˃Choose themes that the child is interested in and they have knowledge of.

The series of books ‘Descriptosaurus’ is an invaluable resource for upskilling vocabulary to expand on phrases and sentences.

MATHS – show the relevance in practical/life skills situations and encourage opportunities to use maths (counting, sharing, shopping, baking).

˃For times tables you can use number wheels, finger games, snap or post-it notes. Use different coloured pens to emphasise the relationship between the times tables (2×5 is the same as 5×2) (10 times table always ends in a 0), (use fingers for the 9 x table – bend the 5th finger down – 4 tens before and 5 ones after makes 45, bend 9th finger down – 8 tens before and 1 one after makes 81…)

REVISION – you can use post-it notes or flip cards with highlighted key information and help your child to create a plan or a timetable.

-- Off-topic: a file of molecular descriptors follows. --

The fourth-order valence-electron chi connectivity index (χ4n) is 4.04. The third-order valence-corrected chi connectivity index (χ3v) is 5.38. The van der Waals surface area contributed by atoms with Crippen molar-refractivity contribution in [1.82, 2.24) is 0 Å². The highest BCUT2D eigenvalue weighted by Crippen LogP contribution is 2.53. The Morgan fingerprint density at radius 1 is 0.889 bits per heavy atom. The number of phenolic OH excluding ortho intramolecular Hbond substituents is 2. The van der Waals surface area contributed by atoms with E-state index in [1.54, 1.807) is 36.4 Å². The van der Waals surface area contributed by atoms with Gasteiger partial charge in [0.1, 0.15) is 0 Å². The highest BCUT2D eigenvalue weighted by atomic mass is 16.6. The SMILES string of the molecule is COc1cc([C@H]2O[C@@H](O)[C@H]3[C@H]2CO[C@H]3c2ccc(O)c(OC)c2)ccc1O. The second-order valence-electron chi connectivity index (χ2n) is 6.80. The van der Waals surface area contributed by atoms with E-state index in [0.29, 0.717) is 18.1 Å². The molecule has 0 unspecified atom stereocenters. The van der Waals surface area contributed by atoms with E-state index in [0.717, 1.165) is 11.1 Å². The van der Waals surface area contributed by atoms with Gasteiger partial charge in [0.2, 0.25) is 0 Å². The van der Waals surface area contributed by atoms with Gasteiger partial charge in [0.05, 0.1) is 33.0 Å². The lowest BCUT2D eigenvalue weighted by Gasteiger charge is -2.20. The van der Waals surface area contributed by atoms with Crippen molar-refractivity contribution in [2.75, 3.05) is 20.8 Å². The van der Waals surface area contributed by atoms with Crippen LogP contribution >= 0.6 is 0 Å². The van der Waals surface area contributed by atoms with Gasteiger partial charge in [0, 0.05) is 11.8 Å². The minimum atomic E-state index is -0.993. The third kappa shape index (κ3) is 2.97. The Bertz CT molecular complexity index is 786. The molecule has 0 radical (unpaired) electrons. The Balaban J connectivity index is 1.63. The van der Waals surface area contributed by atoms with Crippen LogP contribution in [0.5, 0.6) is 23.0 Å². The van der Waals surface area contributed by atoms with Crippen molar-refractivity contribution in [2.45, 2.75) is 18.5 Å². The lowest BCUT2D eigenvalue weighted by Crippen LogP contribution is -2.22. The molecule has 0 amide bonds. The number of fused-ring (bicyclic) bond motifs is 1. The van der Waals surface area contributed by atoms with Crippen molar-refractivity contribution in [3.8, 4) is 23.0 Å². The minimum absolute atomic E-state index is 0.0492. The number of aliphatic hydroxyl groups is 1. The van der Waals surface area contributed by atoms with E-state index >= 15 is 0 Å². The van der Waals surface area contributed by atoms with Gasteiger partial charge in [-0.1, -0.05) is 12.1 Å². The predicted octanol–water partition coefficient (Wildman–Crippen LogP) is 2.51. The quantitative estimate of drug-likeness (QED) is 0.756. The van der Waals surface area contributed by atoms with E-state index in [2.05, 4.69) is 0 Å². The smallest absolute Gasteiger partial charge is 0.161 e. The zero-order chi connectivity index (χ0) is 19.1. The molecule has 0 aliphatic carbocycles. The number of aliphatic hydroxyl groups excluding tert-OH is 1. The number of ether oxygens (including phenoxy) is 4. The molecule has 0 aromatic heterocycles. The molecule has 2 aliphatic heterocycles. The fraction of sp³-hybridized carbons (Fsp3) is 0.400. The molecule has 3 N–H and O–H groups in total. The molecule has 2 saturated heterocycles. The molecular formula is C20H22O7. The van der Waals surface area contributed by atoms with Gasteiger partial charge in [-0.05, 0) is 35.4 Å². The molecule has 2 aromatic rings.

Also, look for revision guides you can buy (York notes or Twinkl). BBC Bitesize is also an excellent free resource.

Parents of children with additional needs said that during lockdown they received little or no additional support for home learning. Access to support services for some families was discontinued and there was limited accessibility to therapists.

In some cases, children with SEN (Special Educational Needs) were not given differentiated work, or the work given was beyond their capabilities. This proved extremely stressful for parents who now were not only the ‘teacher’, but also the ‘therapist’, and overnight had to be a specialist in alternative teaching methods as well.

For other children, mental health support was discontinued and young people developed high levels of anxiety caused by not being at school. Older pupils were greatly affected by the uncertainty of exams and teacher assessments. One mum expressed her concerns saying: ‘My 15-year-old son was a happy go lucky boy in Year 9, but now he worries about everything. I just can’t find the right support and help for him.”